Silicon Valley scored their last try with a little over 3 minutes left in the game. Leaving just enough time on the clock for one last re-start, Silicon Valley fielded the ball but promptly turned it over it in the tackle. Baracus then took the ball into contact, and SV received a penalty for not releasing the tackler. The penalty was awarded about 40 meters out directly in front of the posts. With no time left on the clock, Barracus opted for the kick in an attempt to win the game. The kicker lined up the ball and stepped back to take his shot. As he approached the ball, one of the SV forwards had a momentary lapse and charged the kick. The kick drifted left, but with the infraction, the attempt was allowed to be re-taken. The kicker approached the ball, struck it well, dead straight toward the posts. The ball drifted left of its intended target and sailed wide through the end zone to finish the game. Silicon Valley wins 46-44.
(EDITOR’S NOTE: This was Rob Murray’s first senior game that he has refereed. The editors here at Hail Pelicus would like to assure him that all of the matches he does will be this exciting.)
SFGG Women 12 – San Jose Seahawks Women 10
Referee: Becca Graff
Arrived to the field for SFGG’s last weekend of rugby before the clubhouse will be torn down for housing development. Although the game started out at a drizzle, the better part of the game experienced a huge downpour of rain creating puddles and many handling errors. Despite some sloppiness (much due to rain) it was still a tightly fought and aggressive match. SFGG ended up on top making it a bittersweet end to their time at the clubhouse.
Life West 97 – Sacramento Capitals 31
Referee: Allen Gray
I arrived at Cal Maritime to find an overfull parking lot, so had to wait for the match before this one to leave before I could get parked. I was fine with that, because I got to sit in my car while the rain tapered off.
Once I was able to get down to the field I found both teams getting warmed up, and little bit wet. Thankfully the rain left and we had some clouds and sunshine for the majority of the match.
You can tell from the score that the game was a bit of a mismatch. At the half, Life were up 57-5. Frustrations were mounting towards the end of the 1st half, and the break did everyone some good. The second half started off with Sac bringing it hard. After about 20 minutes in the second half both sides had 3 tries and it looked like Sac were going to hold it there. Life took it back though and a few more on the board while Sac got one more in the last quarter of the match.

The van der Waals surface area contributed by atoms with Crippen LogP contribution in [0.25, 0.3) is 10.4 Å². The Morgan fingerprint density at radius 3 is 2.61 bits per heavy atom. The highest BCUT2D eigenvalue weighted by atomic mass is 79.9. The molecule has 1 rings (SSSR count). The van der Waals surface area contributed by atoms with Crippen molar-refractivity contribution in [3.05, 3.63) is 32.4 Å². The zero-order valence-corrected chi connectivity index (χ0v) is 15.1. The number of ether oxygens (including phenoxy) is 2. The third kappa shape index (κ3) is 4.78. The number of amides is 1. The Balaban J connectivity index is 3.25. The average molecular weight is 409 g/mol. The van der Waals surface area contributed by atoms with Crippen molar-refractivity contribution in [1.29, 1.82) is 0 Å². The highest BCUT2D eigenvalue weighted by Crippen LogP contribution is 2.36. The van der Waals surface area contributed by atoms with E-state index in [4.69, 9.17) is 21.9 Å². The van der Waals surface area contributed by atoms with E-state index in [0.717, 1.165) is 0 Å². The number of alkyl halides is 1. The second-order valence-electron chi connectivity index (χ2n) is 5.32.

Both teams’ set plays were well rehearsed, no issues to speak of in scrums or line outs. The breakdowns were quite varied from crisp and clean to bodies everywhere; with some being ferociously counter-rucked, and others completely uncontested. Ultimately, Life had more line breaks and some were almost the full length of the pitch breakaways.
Chico State Women 30 – Stanford Women 39
Referee: Clint Fleener
Chico State Women’s rugby hosted Stanford, the rain stopped only an hour before the kickoff but left the pitch in perfect condition. Chico capitalized on two early penalties, opting to kick for points. Stanford turned around and put up five tries to Chico’s one additional. The second half saw Chico muster three more tries but Stanford maintained discipline, scoring two more tries of their own and staving off a valiant Chico comeback to win.
Univ Nevada Reno Women 41 – Humboldt State Women 22
Referee: Sam Reagle
Conditions: Brisk and Breezy.
Humboldt State made the 7 hour drive with a full side plus a few subs. We kicked off on time and the battle was on. Both teams demonstrated a knowledge of the game with accurate passes and good hands. HSU was more aggressive, but UNR had a bit more speed. After 10 minutes of play, each team had earned an unconverted try. Out of 11 tries on the day, only 4 were converted. A tribute to the wind and to the teams veracity at preventing tries between the posts.
Despite crushing tackles by HSU, UNR earned a converted try at 15 minutes. This would be the only converted try of the half as UNR added 2 more tries before HSU responded with their own try just before halftime. Score: 22-10.
When HSU scored a converted try 12 minutes into the second half and closed to within 5 points, they picked up the tempo on defense with multiple tackles that drove the ball carriers flat on their backs. Despite the solid tackling by HSU, UNR responded with 3 more tries before HSU ended the game with a try of their own.
This was a well-played game with long periods between stoppages. It was fun to be a part of it.
Univ San Francisco Women 0 – San Jose State Women 0
Referee: Bruce Bernstein
Neither team let the ref know the match was cancelled, so I have no information as to when, why or who cancelled it, so a wasted day for me who could have reffed somewhere else (or done other things). Plus still no apologies by the host team who’s 3 representatives I emailed when I found out from their fellow student in the Koret Ctr.
This Week’s Photo
NCRFURS Alumni Andrew Stockton making decisions as an In Goal Judge at the LA 7s.
For the Senate
Pelicus Pedem Referre